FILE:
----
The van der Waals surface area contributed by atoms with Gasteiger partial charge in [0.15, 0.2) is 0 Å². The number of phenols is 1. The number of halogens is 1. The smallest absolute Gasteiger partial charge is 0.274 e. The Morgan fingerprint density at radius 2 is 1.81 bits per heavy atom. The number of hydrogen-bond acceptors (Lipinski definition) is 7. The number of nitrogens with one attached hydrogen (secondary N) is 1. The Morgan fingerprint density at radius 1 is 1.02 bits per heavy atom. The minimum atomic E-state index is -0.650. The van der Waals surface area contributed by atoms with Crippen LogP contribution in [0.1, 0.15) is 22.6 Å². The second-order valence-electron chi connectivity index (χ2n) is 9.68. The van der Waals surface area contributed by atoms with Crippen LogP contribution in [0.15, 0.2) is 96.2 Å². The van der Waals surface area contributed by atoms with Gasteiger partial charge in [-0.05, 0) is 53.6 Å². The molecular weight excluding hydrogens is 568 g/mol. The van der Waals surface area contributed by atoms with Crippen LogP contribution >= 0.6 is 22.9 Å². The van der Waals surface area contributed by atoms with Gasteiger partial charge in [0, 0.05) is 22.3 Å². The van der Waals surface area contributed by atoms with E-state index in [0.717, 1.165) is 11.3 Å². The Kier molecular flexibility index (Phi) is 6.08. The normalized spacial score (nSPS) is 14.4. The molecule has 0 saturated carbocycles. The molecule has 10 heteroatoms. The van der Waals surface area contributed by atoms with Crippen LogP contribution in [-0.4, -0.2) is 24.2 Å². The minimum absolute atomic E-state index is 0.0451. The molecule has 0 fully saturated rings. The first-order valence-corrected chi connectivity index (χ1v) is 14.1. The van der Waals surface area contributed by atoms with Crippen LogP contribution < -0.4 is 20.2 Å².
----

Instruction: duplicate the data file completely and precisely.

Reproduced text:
The van der Waals surface area contributed by atoms with Gasteiger partial charge in [0.15, 0.2) is 0 Å². The number of phenols is 1. The number of halogens is 1. The smallest absolute Gasteiger partial charge is 0.274 e. The Morgan fingerprint density at radius 2 is 1.81 bits per heavy atom. The number of hydrogen-bond acceptors (Lipinski definition) is 7. The number of nitrogens with one attached hydrogen (secondary N) is 1. The Morgan fingerprint density at radius 1 is 1.02 bits per heavy atom. The minimum atomic E-state index is -0.650. The van der Waals surface area contributed by atoms with Crippen LogP contribution in [0.1, 0.15) is 22.6 Å². The second-order valence-electron chi connectivity index (χ2n) is 9.68. The van der Waals surface area contributed by atoms with Crippen LogP contribution in [0.15, 0.2) is 96.2 Å². The van der Waals surface area contributed by atoms with Gasteiger partial charge in [-0.05, 0) is 53.6 Å². The molecular weight excluding hydrogens is 568 g/mol. The van der Waals surface area contributed by atoms with Crippen LogP contribution >= 0.6 is 22.9 Å². The van der Waals surface area contributed by atoms with Gasteiger partial charge in [0, 0.05) is 22.3 Å². The van der Waals surface area contributed by atoms with E-state index in [0.717, 1.165) is 11.3 Å². The Kier molecular flexibility index (Phi) is 6.08. The normalized spacial score (nSPS) is 14.4. The molecule has 0 saturated carbocycles. The molecule has 10 heteroatoms. The van der Waals surface area contributed by atoms with Crippen LogP contribution in [-0.4, -0.2) is 24.2 Å². The minimum absolute atomic E-state index is 0.0451. The molecule has 0 fully saturated rings. The first-order valence-corrected chi connectivity index (χ1v) is 14.1. The van der Waals surface area contributed by atoms with Crippen LogP contribution < -0.4 is 20.2 Å².